Creative rivalries are also excellent sources of motivation. Pick someone in your town, or even a friend, and agree to prod each other into creating work or making commitments to complete projects. Oftentimes, I'll waste time when a project is just for myself, but if I have my rival send me a message, I get stirred into trying to top them. We used to have a catch-phrase... "Nothing possible is worth doing" i.e. aim for the impossible and see what you can achieve. But lately, I've really been into the phrase "fake it till you make it." There's some wisdom in that.
How do you promote your work?
Business cards, custom website, blogs, free gifts... there's a lot of ways to promote your work. The internet has been my biggest friend in this department. I wouldn't recommend putting a lot of energy into social media like facebook or twitter (I have trouble keeping up with my friends' posts... why would I care about your business?), but having a regularly updated website or blog can bring you a lot of traffic and inquiries. Etsy is really the best place to start, but you have to make sure to list new items or relist your current items regularly in order to see results.
Printmakers have a unique advantage in this department, as we can afford to give some of our prints away. Give test prints to friends and new acquaintances, and you'll be surprised what may come your way from it. Also, try your hand at offering certain services at a discounted rate to friends or people that you admire. I've printed posters for bands that I like, and even wedding invitations for my friends and family, and so far each 'freebie' that I've done has added to my resume and led to additional work.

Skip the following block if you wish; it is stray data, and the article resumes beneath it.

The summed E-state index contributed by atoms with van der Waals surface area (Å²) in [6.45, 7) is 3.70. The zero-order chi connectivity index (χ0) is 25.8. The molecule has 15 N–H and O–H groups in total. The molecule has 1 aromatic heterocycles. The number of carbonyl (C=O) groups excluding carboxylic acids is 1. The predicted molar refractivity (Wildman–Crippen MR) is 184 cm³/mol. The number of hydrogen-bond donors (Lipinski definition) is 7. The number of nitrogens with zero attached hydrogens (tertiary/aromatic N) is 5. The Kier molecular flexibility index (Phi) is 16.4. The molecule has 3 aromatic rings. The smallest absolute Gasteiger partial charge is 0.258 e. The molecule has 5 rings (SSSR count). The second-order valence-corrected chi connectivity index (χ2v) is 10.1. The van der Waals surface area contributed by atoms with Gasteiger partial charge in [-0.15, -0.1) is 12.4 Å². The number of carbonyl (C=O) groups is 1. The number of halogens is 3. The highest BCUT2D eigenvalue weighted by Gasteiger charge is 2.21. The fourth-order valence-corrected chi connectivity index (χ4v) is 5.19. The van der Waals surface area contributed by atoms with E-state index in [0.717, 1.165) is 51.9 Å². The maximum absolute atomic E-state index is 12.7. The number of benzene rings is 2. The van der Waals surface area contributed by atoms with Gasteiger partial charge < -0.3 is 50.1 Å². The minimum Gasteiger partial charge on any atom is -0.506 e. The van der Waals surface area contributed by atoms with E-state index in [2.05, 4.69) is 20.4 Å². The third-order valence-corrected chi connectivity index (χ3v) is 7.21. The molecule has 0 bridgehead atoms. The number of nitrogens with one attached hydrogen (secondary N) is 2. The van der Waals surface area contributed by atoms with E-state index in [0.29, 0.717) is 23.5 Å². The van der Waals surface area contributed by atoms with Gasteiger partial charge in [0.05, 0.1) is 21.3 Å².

Any other comments or advice for others who want to try making hand-pulled prints?
The best way to do it is to do it, but you'll find the going a lot easier if you begin with a workshop or by watching a friend print. I started out with a $3 zine on screenprinting, but ultimately you'll need to try a couple of different techniques before you find one that's right for you.
Inquire in your area to see if you can find an internship in printmaking. Oftentimes, print shops retrain all of their interns, so you might not need any prior printmaking experience. It's definitely a lot cheaper than enrolling in a class at a university, and usually the information is more relevant to printing anyway!